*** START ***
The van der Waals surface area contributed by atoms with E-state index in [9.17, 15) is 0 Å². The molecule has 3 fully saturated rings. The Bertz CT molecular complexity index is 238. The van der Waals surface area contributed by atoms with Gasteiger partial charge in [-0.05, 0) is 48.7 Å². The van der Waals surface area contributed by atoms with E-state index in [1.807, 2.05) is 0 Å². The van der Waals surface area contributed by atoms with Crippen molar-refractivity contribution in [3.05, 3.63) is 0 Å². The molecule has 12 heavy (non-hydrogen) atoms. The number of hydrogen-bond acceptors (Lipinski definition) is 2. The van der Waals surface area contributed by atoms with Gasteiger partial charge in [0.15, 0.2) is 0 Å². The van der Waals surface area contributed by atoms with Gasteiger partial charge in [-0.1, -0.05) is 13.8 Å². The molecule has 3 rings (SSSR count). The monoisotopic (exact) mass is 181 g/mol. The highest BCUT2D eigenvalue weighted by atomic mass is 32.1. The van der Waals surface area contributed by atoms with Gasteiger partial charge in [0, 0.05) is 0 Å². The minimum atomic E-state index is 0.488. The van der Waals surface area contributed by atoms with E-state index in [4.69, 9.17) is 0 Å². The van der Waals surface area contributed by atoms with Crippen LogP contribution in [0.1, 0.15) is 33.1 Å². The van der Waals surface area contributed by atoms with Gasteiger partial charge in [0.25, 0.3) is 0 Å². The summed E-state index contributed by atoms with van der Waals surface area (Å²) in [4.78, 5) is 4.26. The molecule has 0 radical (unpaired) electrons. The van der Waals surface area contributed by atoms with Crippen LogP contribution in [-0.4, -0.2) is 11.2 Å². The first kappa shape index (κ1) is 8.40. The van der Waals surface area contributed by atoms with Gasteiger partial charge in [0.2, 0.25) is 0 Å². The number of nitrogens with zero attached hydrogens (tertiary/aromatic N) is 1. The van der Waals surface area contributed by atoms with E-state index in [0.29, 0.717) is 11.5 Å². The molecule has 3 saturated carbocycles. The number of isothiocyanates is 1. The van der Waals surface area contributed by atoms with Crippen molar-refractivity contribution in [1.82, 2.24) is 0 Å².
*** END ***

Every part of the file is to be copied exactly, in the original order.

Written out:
The van der Waals surface area contributed by atoms with E-state index in [9.17, 15) is 0 Å². The molecule has 3 fully saturated rings. The Bertz CT molecular complexity index is 238. The van der Waals surface area contributed by atoms with Gasteiger partial charge in [-0.05, 0) is 48.7 Å². The van der Waals surface area contributed by atoms with E-state index in [1.807, 2.05) is 0 Å². The van der Waals surface area contributed by atoms with Crippen molar-refractivity contribution in [3.05, 3.63) is 0 Å². The molecule has 12 heavy (non-hydrogen) atoms. The number of hydrogen-bond acceptors (Lipinski definition) is 2. The van der Waals surface area contributed by atoms with Gasteiger partial charge in [0.15, 0.2) is 0 Å². The van der Waals surface area contributed by atoms with Gasteiger partial charge in [-0.1, -0.05) is 13.8 Å². The molecule has 3 rings (SSSR count). The monoisotopic (exact) mass is 181 g/mol. The highest BCUT2D eigenvalue weighted by atomic mass is 32.1. The van der Waals surface area contributed by atoms with Gasteiger partial charge in [0, 0.05) is 0 Å². The minimum atomic E-state index is 0.488. The van der Waals surface area contributed by atoms with E-state index in [4.69, 9.17) is 0 Å². The van der Waals surface area contributed by atoms with Crippen LogP contribution in [0.1, 0.15) is 33.1 Å². The van der Waals surface area contributed by atoms with Gasteiger partial charge in [0.25, 0.3) is 0 Å². The summed E-state index contributed by atoms with van der Waals surface area (Å²) in [4.78, 5) is 4.26. The molecule has 0 radical (unpaired) electrons. The van der Waals surface area contributed by atoms with Crippen LogP contribution in [-0.4, -0.2) is 11.2 Å². The first kappa shape index (κ1) is 8.40. The van der Waals surface area contributed by atoms with Gasteiger partial charge in [0.2, 0.25) is 0 Å². The number of nitrogens with zero attached hydrogens (tertiary/aromatic N) is 1. The van der Waals surface area contributed by atoms with E-state index in [0.29, 0.717) is 11.5 Å². The molecule has 3 saturated carbocycles. The number of isothiocyanates is 1. The van der Waals surface area contributed by atoms with Crippen molar-refractivity contribution in [1.82, 2.24) is 0 Å².